Milorad Mladenović

Untitled (School Chairs)
photo installation
40 cm x 60 cm (12 psc)

The Untitled (School Chairs) series of photographs show a range of chair backs, uniform and different at the same time, used and partially written off from the faculty (school) inventory. The work records the impact of use, human interventions and time on inventory property used for educational purposes.

Milorad Mladenović won the 55th October Salon Award (2014) for the Untitled (School Chairs) Series.

The artist photographed ephemeral objects from the domain of production and consumption of knowledge on which various effects of use are visible, from touching of human bodies (backs) to damage by using or moving. Repairmen’s interventions that extended the duration of the objects can also be noticed. The photographs of the objects from the local environment in which the author plays a role in the production and consumption of knowledge are life-size.

In the Untitled (School Chairs) Series, the chosen elements are specific and there is no attempt to indicate a more definite meaning from them as a whole, but to form a visible wide-frame scheme that can be understood from the context. Also, the work is designed as a possible reflection of any private or public environment. The basic classification may relate to private, work and public space of the artist’s observation.

© Cultural Centre of Belgrade, the October Salon Collection and the artist
Purchase Contract: III-5-168/1.6.2016.
Inventory No. 1424
Photo: Courtesy the artist

Selected Bibliography:
55th October Salon, Disappearing Things. Cultural Centre of Belgrade, 2014
Milorad Mladenović: Neposredni konteksti, Nov. 17 – Dec. 11, 2016, catalogue of the solo exhibition, Art Gallery, Cultural Centre of Belgrade, 2016


Milorad Mladenović (1966, Belgrade, Serbia) graduated and obtained a master’s degree from the Faculty of Fine Arts in Belgrade and graduated from the Faculty of Architecture, University of Belgrade, where he has worked as an associate professor since 1995. His fields of activity are visual arts and architecture. He has participated in a great number of exhibitions in these fields in the country and abroad and been awarded several times for his work. He won three awards at the October Salons in Belgrade (2000, 2003 and 2014), the Main Award of the Nadežda Petrović Memorial in Čačak (2000) and other important awards for visual arts and architecture. His works were exhibited at Secession in Vienna (2004), Museum of Contemporary Art in Belgrade (2005 and 2012), 10th Venice Architecture Biennale (2006), etc. He occasionally publishes articles on visual arts and architecture.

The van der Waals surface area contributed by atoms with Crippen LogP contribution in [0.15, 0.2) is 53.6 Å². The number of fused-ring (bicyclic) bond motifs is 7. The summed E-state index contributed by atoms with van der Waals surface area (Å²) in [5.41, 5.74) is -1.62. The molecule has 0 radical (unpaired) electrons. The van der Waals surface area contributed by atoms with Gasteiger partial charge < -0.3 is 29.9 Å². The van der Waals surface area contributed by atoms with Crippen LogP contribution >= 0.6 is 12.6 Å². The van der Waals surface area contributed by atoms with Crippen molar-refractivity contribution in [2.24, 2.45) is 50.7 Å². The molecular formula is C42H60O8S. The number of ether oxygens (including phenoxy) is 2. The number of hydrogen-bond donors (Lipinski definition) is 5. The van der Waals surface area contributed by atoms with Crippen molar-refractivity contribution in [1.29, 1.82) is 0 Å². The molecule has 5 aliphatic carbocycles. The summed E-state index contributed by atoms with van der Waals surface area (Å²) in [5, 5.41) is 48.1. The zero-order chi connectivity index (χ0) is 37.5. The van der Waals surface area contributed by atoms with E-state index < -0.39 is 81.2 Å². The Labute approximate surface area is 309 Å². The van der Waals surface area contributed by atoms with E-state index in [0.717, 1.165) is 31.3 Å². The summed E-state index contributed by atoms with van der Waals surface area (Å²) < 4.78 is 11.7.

Mladen Miljanović

Do You Intend to Lie to Me?
edition: 5 + 2 a.c.

The film shows the arresting and interrogation of Veso Sovilj: a professor at the Art Academy in Banja Luka. It’s only in the last scene of the film, when the artist enters the interrogation room, that the protagonist finds out that it is a simulation and performance by which his student Mladen Miljanović wanted to mark the thirtieth anniversary of his professor’s work. To make the action as realistic as possible, the artist engaged members of the Republic of Srpska Special Police.

The work was shown at the 52nd October Salon It’s Time We Met Each Other.

(…) To make the film Do You Intend to Lie to Me?, Miljanović used certain tactics to push the viewer into the world of brutal reality. Members of a special police unit stormed a cafe, arrested a man and escorted him to a police station in handcuffs, and helicopters monitored the entire operation from above. An interrogation ensues. Details of the suspect’s life are revealed with 26 questions. The audience feel as if they are standing on the other side of the one-way mirror in the interrogation room. They can hear the suspect’s replies, and are offered a brief look at the lie detector results.